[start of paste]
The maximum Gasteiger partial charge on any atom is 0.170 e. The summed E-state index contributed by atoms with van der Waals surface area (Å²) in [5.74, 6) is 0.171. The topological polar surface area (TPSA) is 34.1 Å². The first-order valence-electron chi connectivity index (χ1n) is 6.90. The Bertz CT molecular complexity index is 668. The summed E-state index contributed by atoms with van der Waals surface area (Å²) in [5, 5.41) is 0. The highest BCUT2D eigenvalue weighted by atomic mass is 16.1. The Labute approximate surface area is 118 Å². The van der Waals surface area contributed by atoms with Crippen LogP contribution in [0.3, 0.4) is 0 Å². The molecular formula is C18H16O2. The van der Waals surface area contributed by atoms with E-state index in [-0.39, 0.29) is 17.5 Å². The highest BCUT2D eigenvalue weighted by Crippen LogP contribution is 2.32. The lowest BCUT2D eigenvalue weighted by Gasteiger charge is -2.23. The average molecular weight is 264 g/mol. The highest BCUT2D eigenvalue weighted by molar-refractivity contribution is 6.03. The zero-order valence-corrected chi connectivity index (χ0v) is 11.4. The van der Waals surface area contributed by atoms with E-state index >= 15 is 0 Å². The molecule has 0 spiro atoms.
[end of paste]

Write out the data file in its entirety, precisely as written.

The maximum Gasteiger partial charge on any atom is 0.170 e. The summed E-state index contributed by atoms with van der Waals surface area (Å²) in [5.74, 6) is 0.171. The topological polar surface area (TPSA) is 34.1 Å². The first-order valence-electron chi connectivity index (χ1n) is 6.90. The Bertz CT molecular complexity index is 668. The summed E-state index contributed by atoms with van der Waals surface area (Å²) in [5, 5.41) is 0. The highest BCUT2D eigenvalue weighted by atomic mass is 16.1. The Labute approximate surface area is 118 Å². The van der Waals surface area contributed by atoms with Crippen LogP contribution in [0.3, 0.4) is 0 Å². The molecular formula is C18H16O2. The van der Waals surface area contributed by atoms with E-state index in [-0.39, 0.29) is 17.5 Å². The highest BCUT2D eigenvalue weighted by Crippen LogP contribution is 2.32. The lowest BCUT2D eigenvalue weighted by Gasteiger charge is -2.23. The average molecular weight is 264 g/mol. The highest BCUT2D eigenvalue weighted by molar-refractivity contribution is 6.03. The zero-order valence-corrected chi connectivity index (χ0v) is 11.4. The van der Waals surface area contributed by atoms with E-state index >= 15 is 0 Å². The molecule has 0 spiro atoms.